iScore)
            End If


            If i + len1 < n And j + len1 < m Then
                sAfter1 = right(s1, n + 1 - i - len1)
                sAfter2 = right(s2, m + 1 - j - len1)
                iScore = SumOfCommonStrings(sAfter1, _
                                            sAfter2, _
                                            Compare, _
                                            iScore)
            End If


            SumOfCommonStrings = iScore
            Exit Function

        End If

    Next


Next


End Function


Private Function Minimum(ByVal a As Integer, _
                         ByVal b As Integer, _
                         ByVal c As Integer) As Integer
Dim min As Integer

  min = a

  If b < min Then
        min = b
  End If

  If c < min Then
        min = c
  End If

  Minimum = min

End Function

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Two algorithms I've found so far:

  1. LiquidMetal
  2. Better Ido Flex-Matching
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I'm actually building something similar to Vim's Command-T and ctrlp plugins for Emacs, just for fun. I have just had a productive discussion with some clever workmates about ways to do this most efficiently. The goal is to reduce the number of operations needed to eliminate files that don't match. So we create a nested map, where at the top-level each key is a character that appears somewhere in the search set, mapping to the indices of all the strings in the search set. Each of those indices then maps to a list of character offsets at which that particular character appears in the search string.

In pseudo code, for the strings:

  • controller
  • model
  • view

We'd build a map like this:

{
  "c" => {
           0 => [0]
         },
  "o" => {
           0 => [1, 5],
           1 => [1]
         },
  "n" => {
           0 => [2]
         },
  "t" => {
           0 => [3]
         },
  "r" => {
           0 => [4, 9]
         },
  "l" => {
           0 => [6, 7],
           1 => [4]
         },
  "e" => {
           0 => [9],
           1 => [3],
           2 => [2]
         },
  "m" => {
           1 => [0]
         },
  "d" => {
           1 => [2]
         },
  "v" => {
           2 => [0]
         },
  "i" => {
           2 => [1]
         },
  "w" => {
           2 => [3]
         }
}

So now you have a mapping like this:

{
  character-1 => {
    word-index-1 => [occurrence-1, occurrence-2, occurrence-n, ...],
    word-index-n => [ ... ],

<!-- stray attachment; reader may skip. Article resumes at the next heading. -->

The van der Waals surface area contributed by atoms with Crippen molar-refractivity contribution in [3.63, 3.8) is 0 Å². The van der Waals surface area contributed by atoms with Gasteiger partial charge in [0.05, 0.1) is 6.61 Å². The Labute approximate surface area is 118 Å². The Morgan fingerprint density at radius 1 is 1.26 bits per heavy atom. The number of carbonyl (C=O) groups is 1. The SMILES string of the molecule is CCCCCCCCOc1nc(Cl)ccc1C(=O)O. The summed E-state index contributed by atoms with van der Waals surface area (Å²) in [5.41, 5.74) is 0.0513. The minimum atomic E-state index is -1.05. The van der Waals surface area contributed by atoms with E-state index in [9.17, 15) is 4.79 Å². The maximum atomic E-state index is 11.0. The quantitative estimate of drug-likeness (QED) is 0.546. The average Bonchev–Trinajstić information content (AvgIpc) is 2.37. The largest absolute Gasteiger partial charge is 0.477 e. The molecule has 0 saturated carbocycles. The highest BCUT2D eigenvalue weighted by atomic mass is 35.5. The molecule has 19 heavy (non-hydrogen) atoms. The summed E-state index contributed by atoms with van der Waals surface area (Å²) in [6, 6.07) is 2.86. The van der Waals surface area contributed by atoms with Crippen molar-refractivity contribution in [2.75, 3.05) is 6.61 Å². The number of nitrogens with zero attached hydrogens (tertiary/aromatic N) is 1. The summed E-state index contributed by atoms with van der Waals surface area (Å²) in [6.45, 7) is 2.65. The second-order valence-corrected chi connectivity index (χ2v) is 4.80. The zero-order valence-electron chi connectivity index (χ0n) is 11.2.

...
  },
  character-n => {
    ...
  },
  ...
}

Now searching for the string "oe":

  1. Initialize a new map where the keys will be the indices of strings that match, and the values the offset read through that string so far.
  2. Consume the first char from the search string "o" and look it up in the lookup table.
  3. Since strings at indices 0 and 1 match the "o", put them into the map {0 => 1, 1 => 1}.
  4. Now search consume the next char in the input string, "e" and loo it up in the table.
  5. Here 3 strings match, but we know that we only care about strings 0 and 1.
  6. Check if there are any offsets > the current offsets. If not, eliminate the items from our map, otherwise update the offset: {0 => 9, 1 => 3}.

Now by looking at the keys in our map that we've accumulated, we know which strings matched the fuzzy search.

Ideally, if the search is being performed as the user types, you'll keep track of the accumulated hash of results and pass it back into your search function. I think this will be a lot faster than iterating all search strings and performing a full wildcard search on each one.

The interesting thing about this is that you could also efficient store the Levenstein Distance along with each match, assuming you only care about insertions, not substitutions or deletions. Though perhaps it's not hard to get that logic added too.

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If your text is predominantly English then you may try your hand at various Soundex algorithms 1. Classic soundex 2. Metafone

These algorithms will let you choose words which sound like each other and will be a good way to find misspelled words.

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This is covered by "I don't mean similar strings by Levenshtein distance or something similar". –  Alexey Romanov May 23 '10 at 11:51
    
Ah ok...you are right. –  Sandeep Datta May 23 '10 at 12:02